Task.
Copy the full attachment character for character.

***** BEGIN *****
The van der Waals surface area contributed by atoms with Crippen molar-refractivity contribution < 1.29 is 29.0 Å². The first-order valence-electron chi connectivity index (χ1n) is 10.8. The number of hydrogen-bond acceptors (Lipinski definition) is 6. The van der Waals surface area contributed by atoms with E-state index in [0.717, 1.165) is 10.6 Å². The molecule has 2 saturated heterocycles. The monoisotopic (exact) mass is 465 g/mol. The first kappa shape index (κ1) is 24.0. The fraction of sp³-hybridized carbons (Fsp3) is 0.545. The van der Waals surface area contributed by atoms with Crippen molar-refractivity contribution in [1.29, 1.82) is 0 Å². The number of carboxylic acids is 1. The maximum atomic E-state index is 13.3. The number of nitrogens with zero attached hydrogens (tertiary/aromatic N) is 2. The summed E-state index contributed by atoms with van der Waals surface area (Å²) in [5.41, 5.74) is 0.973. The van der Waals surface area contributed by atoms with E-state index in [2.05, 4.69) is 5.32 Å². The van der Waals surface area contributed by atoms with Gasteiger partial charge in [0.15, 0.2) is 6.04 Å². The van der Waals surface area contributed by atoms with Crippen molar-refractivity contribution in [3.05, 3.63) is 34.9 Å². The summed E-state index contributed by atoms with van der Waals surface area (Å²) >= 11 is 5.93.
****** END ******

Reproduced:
The van der Waals surface area contributed by atoms with Crippen molar-refractivity contribution < 1.29 is 29.0 Å². The first-order valence-electron chi connectivity index (χ1n) is 10.8. The number of hydrogen-bond acceptors (Lipinski definition) is 6. The van der Waals surface area contributed by atoms with E-state index in [0.717, 1.165) is 10.6 Å². The molecule has 2 saturated heterocycles. The monoisotopic (exact) mass is 465 g/mol. The first kappa shape index (κ1) is 24.0. The fraction of sp³-hybridized carbons (Fsp3) is 0.545. The van der Waals surface area contributed by atoms with Crippen molar-refractivity contribution in [1.29, 1.82) is 0 Å². The number of carboxylic acids is 1. The maximum atomic E-state index is 13.3. The number of nitrogens with zero attached hydrogens (tertiary/aromatic N) is 2. The summed E-state index contributed by atoms with van der Waals surface area (Å²) in [5.41, 5.74) is 0.973. The van der Waals surface area contributed by atoms with E-state index in [2.05, 4.69) is 5.32 Å². The van der Waals surface area contributed by atoms with Gasteiger partial charge in [0.15, 0.2) is 6.04 Å². The van der Waals surface area contributed by atoms with Crippen molar-refractivity contribution in [3.05, 3.63) is 34.9 Å². The summed E-state index contributed by atoms with van der Waals surface area (Å²) >= 11 is 5.93.